Stereotypes shackle recovering drug users

February 7, 2017
Stereotypes shackle recovering drug users
Recovering drug addicts are often impaired socially. Credit: University of Queensland

Negative stereotypes about injecting drug-users may be hampering their recovery.

A study led by University of Queensland School of Psychology researcher Dr Courtney von Hippel found that recovering drug addicts who believe they are the target of stereotypes find it harder to function within society.

"People with a history of drug abuse are often regarded as irresponsible, unreliable and less trustworthy," Dr von Hippel said.

"This societal disapproval can result in feelings of '', or the belief that they're the target of demeaning stereotypes.

"Stereotype threat can have a detrimental effect on performance, with the ironic consequence that targets of stereotypes can confirm the very stereotype they are trying to deny.

"People need only be concerned that others are stereotyping them for the stereotype to bring about its own reality."

Dr von Hippel and her research team studied 80 people from a methadone outpatient program.

"Participants who reported high levels of stereotype threat in relation to their drug history also reported poorer social function," Dr von Hippel said.

"Not surprisingly, we found that people on methadone maintenance had significantly poorer mental health and social functioning compared to a demographically matched control group.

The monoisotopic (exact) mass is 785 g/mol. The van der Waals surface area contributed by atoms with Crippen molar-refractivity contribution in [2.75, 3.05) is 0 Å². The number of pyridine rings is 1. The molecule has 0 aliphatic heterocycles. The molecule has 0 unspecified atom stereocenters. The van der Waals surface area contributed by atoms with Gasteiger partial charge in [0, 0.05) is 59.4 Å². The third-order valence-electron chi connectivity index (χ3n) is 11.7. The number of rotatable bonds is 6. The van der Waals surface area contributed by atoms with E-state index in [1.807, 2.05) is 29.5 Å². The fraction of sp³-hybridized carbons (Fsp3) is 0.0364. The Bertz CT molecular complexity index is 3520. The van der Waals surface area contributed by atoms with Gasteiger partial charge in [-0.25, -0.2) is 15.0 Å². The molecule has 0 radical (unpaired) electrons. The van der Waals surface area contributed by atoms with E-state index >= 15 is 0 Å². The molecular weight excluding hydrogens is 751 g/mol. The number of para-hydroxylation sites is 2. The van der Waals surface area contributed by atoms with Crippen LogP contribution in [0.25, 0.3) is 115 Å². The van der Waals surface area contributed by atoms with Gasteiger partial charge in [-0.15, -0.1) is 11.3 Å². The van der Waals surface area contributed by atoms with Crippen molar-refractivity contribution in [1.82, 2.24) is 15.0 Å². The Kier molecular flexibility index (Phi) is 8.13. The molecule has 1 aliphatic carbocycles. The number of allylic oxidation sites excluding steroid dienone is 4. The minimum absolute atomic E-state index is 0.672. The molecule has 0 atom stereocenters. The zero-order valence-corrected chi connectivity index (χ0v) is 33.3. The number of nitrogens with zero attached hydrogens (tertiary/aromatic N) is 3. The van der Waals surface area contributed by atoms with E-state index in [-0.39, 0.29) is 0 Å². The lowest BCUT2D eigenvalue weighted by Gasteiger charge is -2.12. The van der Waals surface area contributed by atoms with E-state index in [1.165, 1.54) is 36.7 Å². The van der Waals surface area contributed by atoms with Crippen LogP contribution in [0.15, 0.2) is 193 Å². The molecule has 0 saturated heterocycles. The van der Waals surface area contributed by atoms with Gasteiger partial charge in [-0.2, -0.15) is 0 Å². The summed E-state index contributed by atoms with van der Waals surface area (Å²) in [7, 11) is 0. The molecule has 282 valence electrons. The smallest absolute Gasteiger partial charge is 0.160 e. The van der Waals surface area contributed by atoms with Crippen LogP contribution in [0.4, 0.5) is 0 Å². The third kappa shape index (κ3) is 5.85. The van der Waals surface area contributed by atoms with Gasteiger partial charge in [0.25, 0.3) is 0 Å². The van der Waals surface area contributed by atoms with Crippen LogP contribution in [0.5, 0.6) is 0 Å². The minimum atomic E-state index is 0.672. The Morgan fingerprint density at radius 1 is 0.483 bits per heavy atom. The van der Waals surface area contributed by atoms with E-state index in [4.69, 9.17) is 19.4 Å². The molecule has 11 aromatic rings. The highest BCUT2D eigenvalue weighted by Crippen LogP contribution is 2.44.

"Effective social functioning, such as independent living and the ability to successfully engage in social interactions and activities, represents a major part of recovery and is also a good predictor of retention in methadone maintenance programs."

Dr von Hippel said the study's findings suggested that stereotype threat could help explain the impaired recovering often experienced.

"We hope that examining the effects of stereotype threat could help in the development of appropriate treatment and intervention," she said.

The research was conducted in collaboration with Professor Julie Henry of UQ, and Dr Gill Terrett, Dr Kimberly Mercuri, Ms Karen McAlear and Professor Peter Rendell of the Australian Catholic University.

The study is published in the British Journal of Clinical Psychology.

Explore further: How negative stereotyping affects older people

More information: Courtney von Hippel et al. Stereotype threat and social function in opioid substitution therapy patients, British Journal of Clinical Psychology (2017). DOI: 10.1111/bjc.12128

Related Stories

How negative stereotyping affects older people

January 29, 2015

The most comprehensive analysis to date of research on the effect of negative stereotypes on older people's abilities has concluded that these stereotypes create a significant problem for that demographic.

Recommended for you

Study shows there's a positive side to worrying

April 27, 2017

Worry - it does a body good. And, the mind as well. A new paper by Kate Sweeny, psychology professor at the University of California, Riverside, argues there's an upside to worrying.

Study links cannabis use in adolescence to schizophrenia

April 26, 2017

Scientists believe that schizophrenia, a disorder caused by an imbalance in the brain's chemical reactions, is triggered by a genetic interaction with environmental factors. A new Tel Aviv University study published in Human ...

0 comments

Please sign in to add a comment. Registration is free, and takes less than a minute. Read more

Click here to reset your password.
Sign in to get notified via email when new comments are made.